Reducing peak demand for commercial and industrial (C&I) electric utility customers in Ontario remains a big opportunity for using battery energy storage to reduce costs and decarbonise, three partner companies working on a 2MWh project have said.
Energy-Storage.news spoke with battery storage technology provider Powin Energy, engineering and project management company Sungrid and their customer Kruger Inc, which is also developing the project through its Kruger Energy subsidiary.
The battery storage is being deployed at Kruger’s packaging factory in Brampton, which makes containers for food, beverages, chemicals, textiles and numerous other products and sectors. Kruger Energy’s manager for energy storage Cyrus Etemadi told Energy-Storage.news: “During the current coronavirus crisis our Brampton facility is running at 110%, 24 hours a day, seven days a week, so energy storage is a huge benefit”.
The Canadian province’s Global Adjustment Charge (GAC) policy, implemented and operated by the Independent Electricity System Operator (IESO) that runs the grid, remains one of the key ways that grid infrastructure and clean energy initiatives are paid for. Over the past few years, this site has reported on numerous projects of varying size, as well as tens of millions of dollars of investments. Powin Energy itself said it has worked on more than 100MWh of such projects and has a pipeline of around 80MWh more.
The latest project for Kruger is therefore fairly small in the grand scheme of things but is Kruger’s first pilot with energy storage and the customer/developer hosted a large Request for Proposals (RFP) for interested vendors, Etemadi said, “covering the major players with expertise on this technology”.
“SunGrid and Powin Energy were extensively researched, with particular attention paid to the safety of battery storage. In the end their lithium iron phosphate cell composition really stood out – unparalleled, long life, non-toxic, landfill safe and no cobalt usage,” Cyrus Etemadi at Kruger Energy told Energy-Storage.news.
'Not the easiest methodology to grasp'
Basically, large users of electricity in Ontario can enrol in a programme called the Industrial Conservation Initiative (ICI) to manage their GAC costs, which are calculated based on the percentage they contribute to the province’s top five hours of peak demand over a 12-month period. In April, an Ontario college contracted Alectra Energy Solutions to install a 5.4MWh energy storage system (ESS) made by Wärtsilä to save money on its Global Adjustment Charges.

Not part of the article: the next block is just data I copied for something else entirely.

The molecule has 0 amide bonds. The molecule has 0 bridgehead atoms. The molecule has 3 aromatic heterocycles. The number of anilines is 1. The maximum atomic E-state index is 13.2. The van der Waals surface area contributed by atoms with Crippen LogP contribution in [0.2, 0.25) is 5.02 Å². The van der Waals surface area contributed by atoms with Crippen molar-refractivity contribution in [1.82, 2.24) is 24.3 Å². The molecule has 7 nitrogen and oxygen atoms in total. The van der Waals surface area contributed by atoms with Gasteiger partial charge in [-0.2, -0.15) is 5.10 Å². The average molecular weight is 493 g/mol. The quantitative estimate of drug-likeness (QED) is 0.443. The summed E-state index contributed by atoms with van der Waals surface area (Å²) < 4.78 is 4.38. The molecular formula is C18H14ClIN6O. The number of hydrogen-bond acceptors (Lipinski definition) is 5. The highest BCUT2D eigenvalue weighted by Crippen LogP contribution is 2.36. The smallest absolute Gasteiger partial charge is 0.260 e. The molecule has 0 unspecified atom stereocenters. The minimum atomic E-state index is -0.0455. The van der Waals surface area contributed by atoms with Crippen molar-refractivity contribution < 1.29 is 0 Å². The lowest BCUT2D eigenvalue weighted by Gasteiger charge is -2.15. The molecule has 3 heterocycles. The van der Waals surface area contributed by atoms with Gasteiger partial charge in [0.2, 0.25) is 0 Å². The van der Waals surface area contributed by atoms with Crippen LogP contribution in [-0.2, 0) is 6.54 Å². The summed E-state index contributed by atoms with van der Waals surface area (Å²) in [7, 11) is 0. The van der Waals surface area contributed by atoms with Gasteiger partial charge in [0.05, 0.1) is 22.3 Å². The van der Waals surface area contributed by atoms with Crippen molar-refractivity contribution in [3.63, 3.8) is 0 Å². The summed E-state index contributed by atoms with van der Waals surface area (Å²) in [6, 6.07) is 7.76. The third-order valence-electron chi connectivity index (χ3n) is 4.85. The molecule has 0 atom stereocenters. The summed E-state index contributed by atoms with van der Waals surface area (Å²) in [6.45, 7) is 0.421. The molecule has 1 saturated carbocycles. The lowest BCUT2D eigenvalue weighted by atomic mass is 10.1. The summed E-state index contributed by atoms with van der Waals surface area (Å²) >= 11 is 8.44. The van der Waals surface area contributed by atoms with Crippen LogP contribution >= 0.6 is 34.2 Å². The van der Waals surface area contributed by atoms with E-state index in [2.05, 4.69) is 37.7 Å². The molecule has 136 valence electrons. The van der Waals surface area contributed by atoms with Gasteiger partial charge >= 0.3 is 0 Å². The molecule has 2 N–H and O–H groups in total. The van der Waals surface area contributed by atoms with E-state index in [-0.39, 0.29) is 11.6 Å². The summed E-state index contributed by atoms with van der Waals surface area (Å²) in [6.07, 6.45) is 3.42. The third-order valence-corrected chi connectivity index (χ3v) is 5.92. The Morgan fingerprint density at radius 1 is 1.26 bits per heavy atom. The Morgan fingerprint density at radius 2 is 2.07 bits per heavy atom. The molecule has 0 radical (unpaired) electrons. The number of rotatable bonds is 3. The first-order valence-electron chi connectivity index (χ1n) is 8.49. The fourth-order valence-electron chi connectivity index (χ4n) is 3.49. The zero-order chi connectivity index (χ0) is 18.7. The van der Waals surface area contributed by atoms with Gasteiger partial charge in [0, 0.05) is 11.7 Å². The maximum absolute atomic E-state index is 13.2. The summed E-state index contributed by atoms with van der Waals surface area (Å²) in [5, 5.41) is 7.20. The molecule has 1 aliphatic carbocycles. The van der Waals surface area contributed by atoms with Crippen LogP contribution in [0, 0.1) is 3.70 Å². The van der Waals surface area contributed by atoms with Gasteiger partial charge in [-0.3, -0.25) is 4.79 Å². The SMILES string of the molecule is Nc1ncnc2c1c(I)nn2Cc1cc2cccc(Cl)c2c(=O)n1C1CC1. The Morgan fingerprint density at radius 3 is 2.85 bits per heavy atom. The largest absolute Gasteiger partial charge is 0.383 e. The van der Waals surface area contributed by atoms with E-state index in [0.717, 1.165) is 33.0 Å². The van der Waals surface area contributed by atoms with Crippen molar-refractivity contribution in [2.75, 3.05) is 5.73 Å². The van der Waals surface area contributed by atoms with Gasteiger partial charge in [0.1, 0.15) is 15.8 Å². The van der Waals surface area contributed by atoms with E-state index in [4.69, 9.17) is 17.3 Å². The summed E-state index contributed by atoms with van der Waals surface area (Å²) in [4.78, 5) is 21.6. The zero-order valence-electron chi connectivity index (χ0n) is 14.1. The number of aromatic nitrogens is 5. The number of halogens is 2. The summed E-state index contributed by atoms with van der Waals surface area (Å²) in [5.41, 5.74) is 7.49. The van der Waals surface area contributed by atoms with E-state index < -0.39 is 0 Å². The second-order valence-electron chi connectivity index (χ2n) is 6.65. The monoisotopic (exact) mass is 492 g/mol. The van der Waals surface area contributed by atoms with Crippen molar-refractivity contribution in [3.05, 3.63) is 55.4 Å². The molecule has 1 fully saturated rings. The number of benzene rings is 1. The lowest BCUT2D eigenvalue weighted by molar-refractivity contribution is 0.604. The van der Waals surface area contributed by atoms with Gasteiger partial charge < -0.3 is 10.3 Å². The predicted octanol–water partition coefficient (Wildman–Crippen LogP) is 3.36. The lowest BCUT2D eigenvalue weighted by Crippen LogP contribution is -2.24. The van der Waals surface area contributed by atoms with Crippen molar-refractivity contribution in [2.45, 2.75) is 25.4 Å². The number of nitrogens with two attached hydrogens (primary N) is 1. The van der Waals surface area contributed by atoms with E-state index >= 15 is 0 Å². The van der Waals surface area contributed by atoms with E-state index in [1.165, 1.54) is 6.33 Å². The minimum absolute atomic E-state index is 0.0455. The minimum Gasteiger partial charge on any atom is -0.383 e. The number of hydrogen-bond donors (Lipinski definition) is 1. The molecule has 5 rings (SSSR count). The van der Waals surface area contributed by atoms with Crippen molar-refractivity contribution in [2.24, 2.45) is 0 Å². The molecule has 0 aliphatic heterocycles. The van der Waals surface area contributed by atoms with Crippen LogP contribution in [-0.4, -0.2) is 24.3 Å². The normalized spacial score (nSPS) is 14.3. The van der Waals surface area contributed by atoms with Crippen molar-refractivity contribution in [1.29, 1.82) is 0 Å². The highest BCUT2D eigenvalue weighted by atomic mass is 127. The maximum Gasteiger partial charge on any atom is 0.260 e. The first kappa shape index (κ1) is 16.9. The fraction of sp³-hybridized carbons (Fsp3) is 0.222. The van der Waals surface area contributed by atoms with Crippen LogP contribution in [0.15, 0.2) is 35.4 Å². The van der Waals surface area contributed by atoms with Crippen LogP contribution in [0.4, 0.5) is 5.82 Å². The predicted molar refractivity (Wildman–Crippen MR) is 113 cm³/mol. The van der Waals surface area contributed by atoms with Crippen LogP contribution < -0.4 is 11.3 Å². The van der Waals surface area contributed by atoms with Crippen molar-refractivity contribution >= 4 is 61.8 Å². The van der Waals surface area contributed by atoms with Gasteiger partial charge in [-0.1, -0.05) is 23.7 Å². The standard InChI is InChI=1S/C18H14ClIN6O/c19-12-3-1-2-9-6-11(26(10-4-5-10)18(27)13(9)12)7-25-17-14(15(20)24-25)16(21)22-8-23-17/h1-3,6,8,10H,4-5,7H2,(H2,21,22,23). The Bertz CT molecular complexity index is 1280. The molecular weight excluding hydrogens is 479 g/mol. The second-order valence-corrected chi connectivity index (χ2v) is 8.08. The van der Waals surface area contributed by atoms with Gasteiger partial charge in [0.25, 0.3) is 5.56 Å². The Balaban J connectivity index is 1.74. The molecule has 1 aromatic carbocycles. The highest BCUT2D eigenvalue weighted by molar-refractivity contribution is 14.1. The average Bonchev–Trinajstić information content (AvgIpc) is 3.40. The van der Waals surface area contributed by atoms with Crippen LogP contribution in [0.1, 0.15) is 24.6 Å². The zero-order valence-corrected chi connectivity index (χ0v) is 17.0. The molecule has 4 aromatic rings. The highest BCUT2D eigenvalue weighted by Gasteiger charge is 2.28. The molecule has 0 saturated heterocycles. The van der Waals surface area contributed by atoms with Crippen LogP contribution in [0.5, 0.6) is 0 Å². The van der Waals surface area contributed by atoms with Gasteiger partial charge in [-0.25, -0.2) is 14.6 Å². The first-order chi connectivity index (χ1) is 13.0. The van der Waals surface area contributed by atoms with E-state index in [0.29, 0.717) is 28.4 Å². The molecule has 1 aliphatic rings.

Other notable recently completed projects in the province include an 8.9MW / 18MWh system completed last May by Fortune 100 tech company Honeywell, while Shell's industrial customers in Ontario are being offered battery storage systems through a partnership with developer Convergent Energy + Power. Earlier this year, private equity investor Blackstone Energy Partners bought up Toronto-headquartered NRStor C&I, a former subsidiary of Canadian energy storage developer NRStor.
“Within Ontario large load users pay roughly 70% of their bill based on each user’s peak demand at an undetermined set of five hours,” Jeremy Goertz, managing director at SunGrid Solutions, told Energy-Storage.news.
“These costs are associated with non-running hours of peak servicing grid assets and are apportioned based on the previous year’s five provincial peak hours. A user’s prorata usage is used to calculate the proportional share - for the upcoming year - of the non-peak costs,” Goertz said.
“It’s not the easiest methodology to grasp, but once understood this presents an opportunity for users to install behind-the-meter generators including batteries to lower the grid usage during peak events. Timing these peaks has drawn focus from some very smart software providers and, unlike emission-based generators that typically just run for 8-10 hours on the days of peaks, for batteries there is a tactical ability to target a set number of hours by charging when off grid and discharging when on peak”.
Danny Lu, senior VP of Powin Energy, was interviewed for a feature article in the latest edition of our journal PV Tech Power, out now. That article focuses on the strategies and technologies Powin Energy and another provider of lithium-ion battery storage systems, Sungrow, use in creating their products.
“It’s actually a very low cycle use case but it offers big savings to the customer if you time it right and you hit the right states at the right times,” Lu said about the opportunity that Ontario’s GAC presents, in that interview.
A recent Powin Energy press release about the Kruger packaging facility project said that reducing peak demand versus the GAC can result in an “extremely attractive payback” on customers’ investment in batteries, while the savings that the ICI programme offers allows them and the IESO to defer the need for investments in new electricity infrastructure.
Volume 23 of PV Tech Power includes the feature article “Building battery storage systems to meet changing market requirements,” based on interviews with Danny Lu, VP at Powin Energy and Dr Zhuang Cai, R&D director at Sungrow. You can download the whole journal free of charge from the PV Tech Store (subscription details required).
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